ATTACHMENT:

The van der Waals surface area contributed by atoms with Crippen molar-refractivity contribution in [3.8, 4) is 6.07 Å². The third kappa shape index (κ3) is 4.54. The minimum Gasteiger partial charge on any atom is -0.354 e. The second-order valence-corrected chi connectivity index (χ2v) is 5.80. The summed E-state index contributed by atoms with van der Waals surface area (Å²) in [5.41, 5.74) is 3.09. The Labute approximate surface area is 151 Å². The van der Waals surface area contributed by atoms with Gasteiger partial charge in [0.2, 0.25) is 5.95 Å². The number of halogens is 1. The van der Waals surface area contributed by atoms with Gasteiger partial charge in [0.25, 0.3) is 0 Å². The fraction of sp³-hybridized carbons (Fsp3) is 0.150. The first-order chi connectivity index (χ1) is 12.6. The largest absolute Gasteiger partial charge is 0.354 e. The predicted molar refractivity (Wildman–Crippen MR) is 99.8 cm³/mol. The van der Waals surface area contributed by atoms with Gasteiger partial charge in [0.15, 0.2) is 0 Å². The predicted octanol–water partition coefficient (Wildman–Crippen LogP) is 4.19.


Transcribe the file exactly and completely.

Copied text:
The van der Waals surface area contributed by atoms with Crippen molar-refractivity contribution in [3.8, 4) is 6.07 Å². The third kappa shape index (κ3) is 4.54. The minimum Gasteiger partial charge on any atom is -0.354 e. The second-order valence-corrected chi connectivity index (χ2v) is 5.80. The summed E-state index contributed by atoms with van der Waals surface area (Å²) in [5.41, 5.74) is 3.09. The Labute approximate surface area is 151 Å². The van der Waals surface area contributed by atoms with Gasteiger partial charge in [0.2, 0.25) is 5.95 Å². The number of halogens is 1. The van der Waals surface area contributed by atoms with Gasteiger partial charge in [0.25, 0.3) is 0 Å². The fraction of sp³-hybridized carbons (Fsp3) is 0.150. The first-order chi connectivity index (χ1) is 12.6. The largest absolute Gasteiger partial charge is 0.354 e. The predicted molar refractivity (Wildman–Crippen MR) is 99.8 cm³/mol. The van der Waals surface area contributed by atoms with Gasteiger partial charge in [0.15, 0.2) is 0 Å². The predicted octanol–water partition coefficient (Wildman–Crippen LogP) is 4.19.